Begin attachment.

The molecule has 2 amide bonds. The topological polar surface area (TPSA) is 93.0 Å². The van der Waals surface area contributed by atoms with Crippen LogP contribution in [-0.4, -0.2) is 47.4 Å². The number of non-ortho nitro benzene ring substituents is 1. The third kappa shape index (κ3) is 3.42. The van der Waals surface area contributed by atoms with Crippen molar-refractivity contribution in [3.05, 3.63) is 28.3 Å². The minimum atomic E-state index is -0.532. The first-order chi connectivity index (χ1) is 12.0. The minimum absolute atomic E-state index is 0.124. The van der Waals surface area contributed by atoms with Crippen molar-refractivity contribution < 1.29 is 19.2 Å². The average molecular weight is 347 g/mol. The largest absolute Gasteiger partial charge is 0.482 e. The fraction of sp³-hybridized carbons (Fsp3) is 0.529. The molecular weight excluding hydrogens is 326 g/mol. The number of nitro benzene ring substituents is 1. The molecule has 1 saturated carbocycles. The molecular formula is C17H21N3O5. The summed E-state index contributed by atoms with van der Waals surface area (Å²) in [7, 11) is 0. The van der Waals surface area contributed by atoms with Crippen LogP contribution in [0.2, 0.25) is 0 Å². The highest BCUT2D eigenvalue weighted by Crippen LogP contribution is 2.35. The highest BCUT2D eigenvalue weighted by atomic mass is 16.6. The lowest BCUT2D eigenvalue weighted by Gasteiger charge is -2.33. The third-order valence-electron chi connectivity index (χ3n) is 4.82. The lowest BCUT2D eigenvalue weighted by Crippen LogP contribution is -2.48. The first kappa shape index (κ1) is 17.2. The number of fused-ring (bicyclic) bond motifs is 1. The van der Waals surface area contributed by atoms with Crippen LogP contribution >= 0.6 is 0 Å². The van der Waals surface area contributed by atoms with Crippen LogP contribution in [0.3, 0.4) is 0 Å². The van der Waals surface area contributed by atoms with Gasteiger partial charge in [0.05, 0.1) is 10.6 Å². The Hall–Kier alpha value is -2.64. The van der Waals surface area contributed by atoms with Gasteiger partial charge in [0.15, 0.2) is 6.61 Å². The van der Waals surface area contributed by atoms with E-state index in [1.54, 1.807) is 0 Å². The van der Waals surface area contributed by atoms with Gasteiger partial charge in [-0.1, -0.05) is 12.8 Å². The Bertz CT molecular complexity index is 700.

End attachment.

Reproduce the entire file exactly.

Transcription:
The molecule has 2 amide bonds. The topological polar surface area (TPSA) is 93.0 Å². The van der Waals surface area contributed by atoms with Crippen LogP contribution in [-0.4, -0.2) is 47.4 Å². The number of non-ortho nitro benzene ring substituents is 1. The third kappa shape index (κ3) is 3.42. The van der Waals surface area contributed by atoms with Crippen molar-refractivity contribution in [3.05, 3.63) is 28.3 Å². The minimum atomic E-state index is -0.532. The first-order chi connectivity index (χ1) is 12.0. The minimum absolute atomic E-state index is 0.124. The van der Waals surface area contributed by atoms with Crippen molar-refractivity contribution < 1.29 is 19.2 Å². The average molecular weight is 347 g/mol. The largest absolute Gasteiger partial charge is 0.482 e. The fraction of sp³-hybridized carbons (Fsp3) is 0.529. The molecular weight excluding hydrogens is 326 g/mol. The number of nitro benzene ring substituents is 1. The molecule has 1 saturated carbocycles. The molecular formula is C17H21N3O5. The summed E-state index contributed by atoms with van der Waals surface area (Å²) in [7, 11) is 0. The van der Waals surface area contributed by atoms with Crippen LogP contribution in [0.2, 0.25) is 0 Å². The highest BCUT2D eigenvalue weighted by Crippen LogP contribution is 2.35. The highest BCUT2D eigenvalue weighted by atomic mass is 16.6. The lowest BCUT2D eigenvalue weighted by Gasteiger charge is -2.33. The third-order valence-electron chi connectivity index (χ3n) is 4.82. The lowest BCUT2D eigenvalue weighted by Crippen LogP contribution is -2.48. The first kappa shape index (κ1) is 17.2. The number of fused-ring (bicyclic) bond motifs is 1. The van der Waals surface area contributed by atoms with Crippen LogP contribution >= 0.6 is 0 Å². The van der Waals surface area contributed by atoms with Crippen LogP contribution in [0.3, 0.4) is 0 Å². The van der Waals surface area contributed by atoms with Gasteiger partial charge in [0.05, 0.1) is 10.6 Å². The Hall–Kier alpha value is -2.64. The van der Waals surface area contributed by atoms with Gasteiger partial charge in [0.15, 0.2) is 6.61 Å². The van der Waals surface area contributed by atoms with E-state index in [1.54, 1.807) is 0 Å². The van der Waals surface area contributed by atoms with Gasteiger partial charge in [-0.1, -0.05) is 12.8 Å². The Bertz CT molecular complexity index is 700.